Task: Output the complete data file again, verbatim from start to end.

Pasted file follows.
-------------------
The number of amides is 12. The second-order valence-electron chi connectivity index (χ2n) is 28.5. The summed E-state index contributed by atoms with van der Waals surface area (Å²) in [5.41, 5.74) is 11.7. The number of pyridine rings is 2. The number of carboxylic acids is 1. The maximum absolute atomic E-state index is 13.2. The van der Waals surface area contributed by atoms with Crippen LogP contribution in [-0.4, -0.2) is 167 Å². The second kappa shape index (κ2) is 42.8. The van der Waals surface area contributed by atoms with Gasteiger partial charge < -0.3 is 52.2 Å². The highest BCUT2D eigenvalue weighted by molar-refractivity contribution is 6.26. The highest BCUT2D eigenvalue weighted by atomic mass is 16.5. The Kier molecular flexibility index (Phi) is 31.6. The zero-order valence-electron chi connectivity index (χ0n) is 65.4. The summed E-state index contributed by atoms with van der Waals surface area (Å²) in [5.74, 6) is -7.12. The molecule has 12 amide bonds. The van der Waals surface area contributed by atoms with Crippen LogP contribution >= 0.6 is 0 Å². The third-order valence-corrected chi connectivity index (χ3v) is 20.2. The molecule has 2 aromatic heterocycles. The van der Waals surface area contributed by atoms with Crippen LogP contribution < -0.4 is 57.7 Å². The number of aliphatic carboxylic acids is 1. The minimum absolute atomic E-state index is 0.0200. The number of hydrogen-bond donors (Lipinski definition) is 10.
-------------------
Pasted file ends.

The number of amides is 12. The second-order valence-electron chi connectivity index (χ2n) is 28.5. The summed E-state index contributed by atoms with van der Waals surface area (Å²) in [5.41, 5.74) is 11.7. The number of pyridine rings is 2. The number of carboxylic acids is 1. The maximum absolute atomic E-state index is 13.2. The van der Waals surface area contributed by atoms with Crippen LogP contribution in [-0.4, -0.2) is 167 Å². The second kappa shape index (κ2) is 42.8. The van der Waals surface area contributed by atoms with Gasteiger partial charge < -0.3 is 52.2 Å². The highest BCUT2D eigenvalue weighted by molar-refractivity contribution is 6.26. The highest BCUT2D eigenvalue weighted by atomic mass is 16.5. The Kier molecular flexibility index (Phi) is 31.6. The zero-order valence-electron chi connectivity index (χ0n) is 65.4. The summed E-state index contributed by atoms with van der Waals surface area (Å²) in [5.74, 6) is -7.12. The molecule has 12 amide bonds. The van der Waals surface area contributed by atoms with Crippen LogP contribution >= 0.6 is 0 Å². The third-order valence-corrected chi connectivity index (χ3v) is 20.2. The molecule has 2 aromatic heterocycles. The van der Waals surface area contributed by atoms with Crippen LogP contribution < -0.4 is 57.7 Å². The number of aliphatic carboxylic acids is 1. The minimum absolute atomic E-state index is 0.0200. The number of hydrogen-bond donors (Lipinski definition) is 10.